A team of researchers from New York University School of Engineering have developed 3D printable syntactic foam materials. These foams are lightweight composites that offer exceptional buoyancy and strength, and are commonly used for submarine components.
Scientists at the New York University Tandon School of Engineering have developed the first process to produce 3D printed components from syntactic foams. This industrial-grade material is a lightweight composite that is commonly used for functional parts in airplanes, automobiles, and even submarines.
The researchers believe that their filaments could offer significant advantages for industries where parts are needed to withstand stress at greater depths. The newly developed syntactic foams are comprised of high-density polyethylene plastic (HDPE)–which is a material used to manufacture industrial-grade parts–and microspheres made of recycled fly ash.
Traditionally, engineers have had to use injection molding to create components from syntactic foam. To connect different syntactic foam parts together, they’ve also had to utilize adhesives and other fastening methods, which can lead to glaring vulnerabilities in the part design.
The 3D printable syntactic foams are made from a mixture of billions of microscopic hollow glass or ceramics embedded in an epoxy or plastic resin. This material type provides incredible buoyancy and strength, and is oftentimes used in submarines, such as James Cameron’s famous Deepsea Challenger.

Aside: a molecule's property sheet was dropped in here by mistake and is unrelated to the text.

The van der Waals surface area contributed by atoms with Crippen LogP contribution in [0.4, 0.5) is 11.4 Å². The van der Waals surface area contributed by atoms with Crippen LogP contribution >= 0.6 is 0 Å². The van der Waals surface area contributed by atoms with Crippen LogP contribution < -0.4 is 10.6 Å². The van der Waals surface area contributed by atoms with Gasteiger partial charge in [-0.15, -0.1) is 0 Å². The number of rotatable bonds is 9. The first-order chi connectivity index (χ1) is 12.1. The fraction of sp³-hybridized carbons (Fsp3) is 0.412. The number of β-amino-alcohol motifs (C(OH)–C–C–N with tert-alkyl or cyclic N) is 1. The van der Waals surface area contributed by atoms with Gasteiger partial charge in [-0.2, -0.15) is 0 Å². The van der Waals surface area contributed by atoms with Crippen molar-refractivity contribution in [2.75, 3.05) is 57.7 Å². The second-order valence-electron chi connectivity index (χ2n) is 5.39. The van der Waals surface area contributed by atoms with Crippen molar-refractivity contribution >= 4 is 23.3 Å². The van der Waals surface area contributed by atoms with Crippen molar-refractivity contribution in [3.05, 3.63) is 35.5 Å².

Additionally, the 3D printable syntactic foam materials can be used to produce parts as a single unit rather than in separate pieces, which adds to the overall stability of components.
The team, led by Nikhil Gupta, an associate professor of mechanical and aerospace engineering at NYU, tested the new syntactic foam filaments using a commercial 3D printer. The researchers also discovered that the filaments are recyclable, making them more environmentally friendly.
“Our focus was to develop a filament that can be used in commercial printers without any change in the printer hardware,” explained Gupta. “There are a lot of parameters that affect the printing process, including build-plate material, temperature, and printing speed. Finding a set of optimum conditions was the key to making the printing of high-quality parts possible.”
He added that the hollow spherical particles used in the study were just 0.04 mm to 0.07 mm in diameter. At this tiny scale, the particles will not clog up the 3D printer nozzle. They also had to minimize crushing the hollow particles in order to keep the resin materials at a low density.
Ashish Kumar Singh, a PhD under Gupta, elaborates on this process:
“We want to add as many hollow particles as possible to make the material lighter, but having a greater number of particles means more of them will break during processing. The survival of hollow particles first during filament manufacturing and then in the 3D-printing process requires a lot of process control.”
The resulting 3D printable foams demonstrate exceptional strength and density when compared to similar parts made with injection molding. According to Gupta, the team will now shift their focus towards optimizing the material properties for various applications, such as underwater vehicle components that are capable of properly functioning at specific depths.
The findings have recently been published in the Journal of the Minerals, Metals & Materials Society.
Source: NYU Engineering
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